Megafauna Central Opened By Minister

Megafauna Central Opened By Minister

Northern Territory Minister for Tourism and Culture Lauren Moss

Megafauna Comes To Life In Alice Springs CBD

Victor P Taffa

A key part of the Northern Territory Government’s $20 Million revitalisation of the Alice Springs CBD is Alcoota Megafauna Central and will officially be opened today, providing a boost to local jobs and the Central Australian tourism industry.

Minister for Tourism and Culture Lauren Moss said Megafauna Central is a new and exciting tourism product to Alice Springs, with 8-Million-year-old fossils from Central Australia on display in the one location for the first time.

 

“Opening of Megafauna Central represents a unique and first of its kind tourism experience that was promised and has been delivered by the Northern Territory Government.” Minister Moss said.

“During construction and into operation it has provided an important boost to local jobs and the tourism industry and will be a great opportunity for locals and visitors to learn about a key part of Central Australia’s history.”

Member for Braitling, Dale Wakefield said Megafauna Central will provide an exciting insight into how prehistoric animals may have looked millions of years ago.

“Old Westpac building, on Todd Mall has been transformed and will display the 3m tall Dromornis replica, the world’s largest flightless bird, and a new 3D printed Baru replica, giant crocodile skeleton.” Ms. Wakefield said.

“Standing next to the giant Dromornis and new 3D printed Baru giant crocodile skeleton, really helps you to understand the sheer size of these animals.”

Megafauna Central brings the unique megafauna of Central Australia from the Alcoota Scientific Reserve, into Alice Springs CBD for the community and visitors to see, explore and interact with.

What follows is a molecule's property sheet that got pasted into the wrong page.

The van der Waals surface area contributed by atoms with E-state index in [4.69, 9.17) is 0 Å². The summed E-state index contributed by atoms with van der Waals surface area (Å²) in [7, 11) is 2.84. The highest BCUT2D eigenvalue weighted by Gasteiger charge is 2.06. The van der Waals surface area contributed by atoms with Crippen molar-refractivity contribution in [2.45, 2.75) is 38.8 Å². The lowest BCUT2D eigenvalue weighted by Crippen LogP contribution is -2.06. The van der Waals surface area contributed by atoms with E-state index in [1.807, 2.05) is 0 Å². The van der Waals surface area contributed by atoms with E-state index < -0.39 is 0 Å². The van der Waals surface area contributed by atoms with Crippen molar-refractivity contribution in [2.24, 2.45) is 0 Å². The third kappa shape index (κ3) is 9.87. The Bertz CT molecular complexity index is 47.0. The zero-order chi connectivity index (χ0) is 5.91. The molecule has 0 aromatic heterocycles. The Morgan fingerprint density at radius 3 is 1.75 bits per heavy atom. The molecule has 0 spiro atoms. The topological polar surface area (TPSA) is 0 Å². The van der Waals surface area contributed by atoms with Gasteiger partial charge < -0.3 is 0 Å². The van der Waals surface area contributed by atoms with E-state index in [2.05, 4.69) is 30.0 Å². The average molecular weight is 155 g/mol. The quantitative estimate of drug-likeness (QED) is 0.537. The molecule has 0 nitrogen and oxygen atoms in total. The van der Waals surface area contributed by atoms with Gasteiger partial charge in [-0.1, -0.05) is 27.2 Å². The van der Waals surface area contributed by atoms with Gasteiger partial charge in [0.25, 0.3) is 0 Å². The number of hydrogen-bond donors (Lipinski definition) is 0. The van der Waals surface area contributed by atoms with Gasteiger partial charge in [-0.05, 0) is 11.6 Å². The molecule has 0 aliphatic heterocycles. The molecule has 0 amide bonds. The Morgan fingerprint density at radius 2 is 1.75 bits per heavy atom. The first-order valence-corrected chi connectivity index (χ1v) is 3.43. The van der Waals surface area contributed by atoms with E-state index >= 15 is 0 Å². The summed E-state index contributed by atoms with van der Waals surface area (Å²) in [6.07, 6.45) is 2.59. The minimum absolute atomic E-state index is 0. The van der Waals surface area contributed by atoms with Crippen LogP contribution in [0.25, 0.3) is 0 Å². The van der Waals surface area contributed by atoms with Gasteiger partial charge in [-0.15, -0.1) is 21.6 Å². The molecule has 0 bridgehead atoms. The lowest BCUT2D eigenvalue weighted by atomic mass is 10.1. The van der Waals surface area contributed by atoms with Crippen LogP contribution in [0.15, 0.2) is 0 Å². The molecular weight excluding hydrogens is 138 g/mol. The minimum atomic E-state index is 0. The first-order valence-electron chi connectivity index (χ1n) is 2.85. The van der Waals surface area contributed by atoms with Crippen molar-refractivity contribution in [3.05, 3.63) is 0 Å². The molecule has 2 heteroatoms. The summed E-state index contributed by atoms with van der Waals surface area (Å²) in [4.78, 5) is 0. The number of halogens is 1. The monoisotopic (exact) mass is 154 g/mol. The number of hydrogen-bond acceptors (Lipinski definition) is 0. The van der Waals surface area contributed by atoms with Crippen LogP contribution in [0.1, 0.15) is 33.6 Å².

Member for Namatjira, Chansey Paech said the Alcoota Fossil Beds, located approximately 200 km north east of Alice Springs near the Engwala community, contain thousands of vertebrate fossils from the late Miocene era, which are approximately 6 to 8 Million years old.

“We look forward to continuing to work with the Engwala community so they can share their stories of the fossils.” Mr. Paech said.

Dr. Adam Yates, Museum and Art Gallery of the NT Paleantologist said Megafauna, which simply means ‘big animal’ are not dinosaurs, although similarly some are very large and were reptiles.

“Megafauna are too recent to be dinosaurs, the last of which died out more than 66 Million years ago. Like the dinosaurs, most of the Australian megafauna is extinct. Only a few of the largest kangaroo species and the saltwater crocodile can be counted as surviving.” Dr. Yates said.

Megafauna Central display is FREE and open every day from 10 am-4 pm. Public programs will be available for all ages.